• If something isn’t effective, if one of these treatments have been tested adequately using traditional evidence-based medicine and it came out negative, you wouldn’t hear about it, would you? You would never see in the headline news about a non-event-the fact that the placebo is no better that the active drug, in this case.
  • You’re not going to hear about those particular treatments, and so they won’t factor into your rating as to whether these things are actually happening or not.
  • Yes, I think the availability heuristic is operating very strongly here.
  • You can find treatments from everything from blood disorders to infectious disease or tobacco, drugs and alcohol dependence.
  • If you look at something like mental health and then depression, here, there are all sorts of alternative therapies that have been tested like acupuncture, light therapy, St. John’s wort, and for each treatment they actually list the experiments and analysis that have been conducted and they-what I like about it is they provide a plain-language summary at the end of each of the articles.
  • I really think it can help with your everyday medical and health decision-making.
  • When we were travelling around the world doing these conversations with people, I was suffering jetlag big time.
  • If you want to know if there’s anything to a lot of these treatments, and people, I think, are going to be very surprised by the sort of things that are included in that database-like you said, from light therapy to herbal remedies to acupuncture and all sorts of things-and you can see whether there is anything to these treatments.

Episode 9 – Health Claims > Conversation with Ian Frazer > Conversation with Ian Frazer

  • Do you have any thoughts about what drives people who don’t want to vaccinate their children?
  • Well, one very simple consideration is that if we don’t have any polio in this country—we
  • don’t in Australia; we haven’t had polio in this country for many years—then why should
  • my child have a vaccine to protect them against a disease which doesn’t exist in this country?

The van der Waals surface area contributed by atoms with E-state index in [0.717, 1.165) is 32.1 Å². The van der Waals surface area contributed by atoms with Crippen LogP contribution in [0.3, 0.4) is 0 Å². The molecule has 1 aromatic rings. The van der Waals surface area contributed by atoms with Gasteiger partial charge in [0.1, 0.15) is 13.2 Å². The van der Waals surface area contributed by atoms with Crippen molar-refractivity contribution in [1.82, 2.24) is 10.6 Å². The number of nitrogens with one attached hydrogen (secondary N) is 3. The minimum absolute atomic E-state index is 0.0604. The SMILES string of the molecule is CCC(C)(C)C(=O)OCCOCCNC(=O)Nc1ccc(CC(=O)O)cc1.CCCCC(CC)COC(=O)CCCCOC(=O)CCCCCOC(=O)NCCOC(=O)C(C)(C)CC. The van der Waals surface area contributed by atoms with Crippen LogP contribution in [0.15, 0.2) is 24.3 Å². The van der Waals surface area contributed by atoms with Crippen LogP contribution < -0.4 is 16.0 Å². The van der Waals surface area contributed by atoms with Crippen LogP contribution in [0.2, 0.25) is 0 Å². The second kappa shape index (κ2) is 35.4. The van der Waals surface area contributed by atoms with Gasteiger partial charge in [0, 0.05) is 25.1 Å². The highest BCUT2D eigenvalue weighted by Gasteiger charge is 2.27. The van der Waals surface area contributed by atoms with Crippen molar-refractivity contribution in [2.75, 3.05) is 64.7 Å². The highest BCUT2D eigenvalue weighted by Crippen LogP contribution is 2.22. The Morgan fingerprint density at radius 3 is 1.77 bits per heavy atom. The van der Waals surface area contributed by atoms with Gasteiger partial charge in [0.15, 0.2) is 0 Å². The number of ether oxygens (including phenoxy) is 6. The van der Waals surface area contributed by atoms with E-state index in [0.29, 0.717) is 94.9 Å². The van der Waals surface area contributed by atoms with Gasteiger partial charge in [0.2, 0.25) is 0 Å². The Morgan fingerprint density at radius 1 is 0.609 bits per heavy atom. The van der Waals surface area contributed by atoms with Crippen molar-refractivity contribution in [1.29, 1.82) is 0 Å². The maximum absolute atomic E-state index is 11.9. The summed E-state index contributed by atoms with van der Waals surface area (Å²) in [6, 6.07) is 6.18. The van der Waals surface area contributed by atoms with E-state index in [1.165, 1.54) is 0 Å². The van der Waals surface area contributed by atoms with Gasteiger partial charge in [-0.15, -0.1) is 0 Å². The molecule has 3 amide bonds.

• After all, the vaccine has a very slight risk associated with it, and there is no risk of
  • the disease. What people of course forget is that their children, when they grow up,
  • are likely to go off to parts of the world where the infection still does exist, and
  • it’s a bit late to get the vaccine after you’ve already got the infection. That’s one reason.
  • It’s this, “Well, it’s not really a problem anymore.”
  • In the old days, people used to rush to get vaccines. The polio vaccine was fought for
  • when it first became available in the 1950s in the United States because there was an
  • epidemic of polio every second year. People died. People became paralyzed. Everybody knew
  • what polio was. Now the next generation of mothers and fathers don’t actually see polio
  • anymore, so they don’t see a risk.
  • Sure.
  • There’s a second group that say, “Okay, well, if everybody else is vaccinated, I don’t need
  • to get my kid vaccinated.” Of course, that’s quite correct because if there’s no way of
  • the infection spreading—for example, if everybody is vaccinated against measles except
  • me, I’m fine—but what they forget is that if only 99 out of every 100 people are vaccinated
  • against measles, that’s still enough to allow an epidemic to occur because every one person
  • that gets infected will infect potentially a hundred others. If 99 are protected, they
  • won’t get it, but the other one will and will pass the infection on, so all the people who are not immunized will be at risk.
  • Right.
  • That’s the second reason, which is not a particularly good one, but you can understand why people
  • think that, especially for infections which are not as infectious as measles. Measles
  • is incredibly infectious, but most infections are not that infectious.